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Month in review

Reviews:
Alphabet Mystery by Audrey Wood
The Best Friend I Ever Had by David Nuffer
Beyond the Blue Event Horizon by Frederik Pohl
Black Rainbow by Barbara Michaels
The Bomb That Followed Me Home by Cevin Soling
Catalog by Eugene Mirabelli
The Chemist by Janson Mancheski
Culture Shock! California by Mark Cramer
The Dead Fathers Club by Matt Haig
Duck on a Bike by David Shannon
Duck for President by Doreen Cronin
Heechee Rendezvous by Frederik Pohl
How Do Dinosaurs Go to School? by Jane Yolen and Mark Teague
The Importance of Being Earnest by Oscar Wilde
Jane Austen Ruined My Life by Beth Pattillo
Keeping Hannah Waiting by Dave Clarke
Little Heathens by Mildred Armstrong Kalish
Love in 90 Days by Diana Kirschner
The Night We Buried Road Dog by Jack Cady
Of Dreams and Reality by Frank L. Johnson
Our Man in Havana by Graham Greene
Purplicious by Elizabeth and Victoria Kann
School Days by B. G. Hennessy
The Secret of Lost Things by Sheridan Hay
Sister Margaret by Rhonda Parrish
A Surprise for Rosie by Julia Rawlinson
Texas Bake Sale by Charles Coleman Finlay
There's a Wolf at the Door by Zoë B. Alley
Tiger Burning Bright by Theodora DuBois
Venice by Adrian Stokes and John Piper
Winding Broomcorn by Mario Milosevic
The Whole Shebang by Timothy Ferris

Ulysses:
Episode 2: Nestor: Kif
Episode 3: Proteus: Georgia Nicholson
Episode 4: Calypso: Parasites Lost
Episode 5: The Lotus Eaters: Down to the River to Pray

Miscellaneous:
Historical Fiction

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Rating System

5 stars: Completely enjoyable or compelling
4 stars: Good but flawed
3 stars: Average
2 stars: OK
1 star: Did not finish

Reading Challenges

My Kind of Mystery Reading Challenge 2017 February - January 2017-8



Comments for Our Man in Havana

Our Man in HavanaOur Man in Havana: 03/13/09

Carol Reed and Graham Greene collaborated on a number of films. Their best known collaboration is The Third Man (1949) but my favorite one is Our Man in Havana (1960). Procrastination and budgetary problems ended up putting the filming right at the start of the Cuban revolution and forever changed a little film about a vacuum salesman into something extraordinary.

Graham Greene is no stranger to combining humor, politics and war. The Heart of the Matter set evokes Greene's experiences in Sierra Leon during WWII and it while humorous is a much darker and serious novel from the very beginning. Likewise, The Third Man is set in Vienna in the aftermath of WWII and has its mixture of pulp culture humor and post war-time commentary.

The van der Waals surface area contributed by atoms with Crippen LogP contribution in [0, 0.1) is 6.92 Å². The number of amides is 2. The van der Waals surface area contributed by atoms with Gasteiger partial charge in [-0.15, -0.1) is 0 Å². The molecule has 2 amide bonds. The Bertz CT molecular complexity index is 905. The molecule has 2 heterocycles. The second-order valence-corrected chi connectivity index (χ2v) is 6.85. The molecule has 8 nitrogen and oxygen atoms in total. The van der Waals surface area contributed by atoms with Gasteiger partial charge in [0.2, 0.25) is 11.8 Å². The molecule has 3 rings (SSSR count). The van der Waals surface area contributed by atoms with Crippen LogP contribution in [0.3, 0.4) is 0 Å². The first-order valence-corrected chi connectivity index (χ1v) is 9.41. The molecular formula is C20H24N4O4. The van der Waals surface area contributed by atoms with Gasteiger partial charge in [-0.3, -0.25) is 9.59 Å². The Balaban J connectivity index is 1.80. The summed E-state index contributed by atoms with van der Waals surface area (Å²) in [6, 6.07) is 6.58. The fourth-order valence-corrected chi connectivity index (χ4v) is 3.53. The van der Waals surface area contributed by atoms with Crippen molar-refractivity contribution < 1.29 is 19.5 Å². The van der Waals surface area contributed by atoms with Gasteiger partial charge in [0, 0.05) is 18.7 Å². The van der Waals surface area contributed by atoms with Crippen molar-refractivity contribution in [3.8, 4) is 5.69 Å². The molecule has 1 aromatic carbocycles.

Our Man in Havana, though, starts off both in the book and in the film on a much lighter note. Havana is presented as an out of the way place too off the radar to be of much interest to anyone. Nonetheless, the home office needs a man (spy) there to keep tabs on the local situation in case things hot up. The man sent to recruit a spy, Hawthorne (played by Noel Coward in the film) sees this directive as a complete waste of time and makes a half-assed effort by recruiting James Wormmold (played by Alec Guinness), a vacuum salesman. Likewise, Wormold (who is only ever called James or Jim if the situation is serious enough), doesn't believe anything will ever happen in Havana either but needs the money. To meet his quota, he makes up stories based on local people and submits diagrams based on his vacuums.

Had things gone very differently or the film been made five or ten years earlier, Wormold would have had a few lighthearted scrapes with the local authorities and Hawthorne would have been taught a lesson for his laziness and that would have been that. It would have been a cute parody on Reed and Greene's earlier and more serious films. But that's not what happened about midway through the book and the film the narrative takes a left turn.

Wormold's diagrams of "silos" (actually vacuum hoses) end up being eerie predictions of the near future Cuban Missile crisis. And as the film's opening text states: "This film is set in Cuba before the recent revolution." The story though it takes place before Castro (and Castro and the revolution are never named in the novel) the film was shot after Castro.

If you haven't had a chance to see the film or it's been a while since you've seen it, add it your Netflix queue or buy a copy. Then read the book. Or do it the other way around. But the two really do go together.

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Comment #1: Saturday, March, 14, 2009 at 06:28:44

hopeinbrazil

I've wanted to read Graham Greene for a long time. This sounds like an interesting book!



Comment #2: Saturday, March 14, 2009 at 17:48:33

Pussreboots

I highly recommend Graham Greene. My two favorite novels of his are Our Man in Havana and Monsignor Quixote.